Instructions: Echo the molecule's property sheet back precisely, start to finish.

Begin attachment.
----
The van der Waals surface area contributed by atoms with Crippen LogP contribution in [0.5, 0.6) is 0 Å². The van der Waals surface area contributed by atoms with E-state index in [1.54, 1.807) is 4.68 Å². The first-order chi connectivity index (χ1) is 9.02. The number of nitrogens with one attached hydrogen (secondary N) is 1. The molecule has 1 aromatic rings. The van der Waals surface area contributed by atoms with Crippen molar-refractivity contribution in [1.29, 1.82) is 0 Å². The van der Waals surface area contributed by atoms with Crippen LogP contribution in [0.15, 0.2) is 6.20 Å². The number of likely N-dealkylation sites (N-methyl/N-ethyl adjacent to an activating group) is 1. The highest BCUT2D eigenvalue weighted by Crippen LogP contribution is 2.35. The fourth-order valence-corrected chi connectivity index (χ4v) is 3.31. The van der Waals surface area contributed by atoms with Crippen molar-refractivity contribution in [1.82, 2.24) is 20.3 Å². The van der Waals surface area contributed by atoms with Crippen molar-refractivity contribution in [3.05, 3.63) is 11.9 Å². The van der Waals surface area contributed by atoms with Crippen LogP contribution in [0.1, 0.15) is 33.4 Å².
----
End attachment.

The van der Waals surface area contributed by atoms with Crippen LogP contribution in [0.5, 0.6) is 0 Å². The van der Waals surface area contributed by atoms with E-state index in [1.54, 1.807) is 4.68 Å². The first-order chi connectivity index (χ1) is 9.02. The number of nitrogens with one attached hydrogen (secondary N) is 1. The molecule has 1 aromatic rings. The van der Waals surface area contributed by atoms with Crippen molar-refractivity contribution in [1.29, 1.82) is 0 Å². The van der Waals surface area contributed by atoms with Crippen LogP contribution in [0.15, 0.2) is 6.20 Å². The number of likely N-dealkylation sites (N-methyl/N-ethyl adjacent to an activating group) is 1. The highest BCUT2D eigenvalue weighted by Crippen LogP contribution is 2.35. The fourth-order valence-corrected chi connectivity index (χ4v) is 3.31. The van der Waals surface area contributed by atoms with Crippen molar-refractivity contribution in [1.82, 2.24) is 20.3 Å². The van der Waals surface area contributed by atoms with Crippen molar-refractivity contribution in [3.05, 3.63) is 11.9 Å². The van der Waals surface area contributed by atoms with Crippen LogP contribution in [0.1, 0.15) is 33.4 Å².